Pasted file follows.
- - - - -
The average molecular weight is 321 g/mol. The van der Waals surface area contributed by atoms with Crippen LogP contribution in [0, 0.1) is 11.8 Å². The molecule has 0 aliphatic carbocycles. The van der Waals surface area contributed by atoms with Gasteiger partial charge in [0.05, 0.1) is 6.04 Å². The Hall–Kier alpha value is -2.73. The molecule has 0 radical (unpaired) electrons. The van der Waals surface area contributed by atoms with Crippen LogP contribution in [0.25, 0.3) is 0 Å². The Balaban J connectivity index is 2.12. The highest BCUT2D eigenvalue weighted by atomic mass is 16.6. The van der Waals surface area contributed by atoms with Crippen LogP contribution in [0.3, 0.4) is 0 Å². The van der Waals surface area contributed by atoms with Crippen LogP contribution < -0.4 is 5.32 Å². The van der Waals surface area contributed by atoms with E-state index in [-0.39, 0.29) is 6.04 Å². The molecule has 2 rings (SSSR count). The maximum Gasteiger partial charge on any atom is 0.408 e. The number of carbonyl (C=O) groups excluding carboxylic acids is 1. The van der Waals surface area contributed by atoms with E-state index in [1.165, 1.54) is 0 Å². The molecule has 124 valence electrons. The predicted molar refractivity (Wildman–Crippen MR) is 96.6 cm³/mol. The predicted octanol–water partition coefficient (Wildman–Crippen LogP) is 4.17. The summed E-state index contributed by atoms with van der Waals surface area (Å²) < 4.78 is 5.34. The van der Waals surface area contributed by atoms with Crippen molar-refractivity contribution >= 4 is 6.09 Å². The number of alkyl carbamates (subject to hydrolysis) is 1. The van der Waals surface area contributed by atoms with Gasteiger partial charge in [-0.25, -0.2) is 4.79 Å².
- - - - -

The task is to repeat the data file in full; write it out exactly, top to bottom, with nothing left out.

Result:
The average molecular weight is 321 g/mol. The van der Waals surface area contributed by atoms with Crippen LogP contribution in [0, 0.1) is 11.8 Å². The molecule has 0 aliphatic carbocycles. The van der Waals surface area contributed by atoms with Gasteiger partial charge in [0.05, 0.1) is 6.04 Å². The Hall–Kier alpha value is -2.73. The molecule has 0 radical (unpaired) electrons. The van der Waals surface area contributed by atoms with Crippen LogP contribution in [0.25, 0.3) is 0 Å². The Balaban J connectivity index is 2.12. The highest BCUT2D eigenvalue weighted by atomic mass is 16.6. The van der Waals surface area contributed by atoms with Crippen LogP contribution in [0.3, 0.4) is 0 Å². The van der Waals surface area contributed by atoms with Crippen LogP contribution < -0.4 is 5.32 Å². The van der Waals surface area contributed by atoms with E-state index in [-0.39, 0.29) is 6.04 Å². The molecule has 2 rings (SSSR count). The maximum Gasteiger partial charge on any atom is 0.408 e. The number of carbonyl (C=O) groups excluding carboxylic acids is 1. The van der Waals surface area contributed by atoms with E-state index in [1.165, 1.54) is 0 Å². The molecule has 124 valence electrons. The predicted molar refractivity (Wildman–Crippen MR) is 96.6 cm³/mol. The predicted octanol–water partition coefficient (Wildman–Crippen LogP) is 4.17. The summed E-state index contributed by atoms with van der Waals surface area (Å²) < 4.78 is 5.34. The van der Waals surface area contributed by atoms with Crippen molar-refractivity contribution >= 4 is 6.09 Å². The number of alkyl carbamates (subject to hydrolysis) is 1. The van der Waals surface area contributed by atoms with Gasteiger partial charge in [-0.25, -0.2) is 4.79 Å².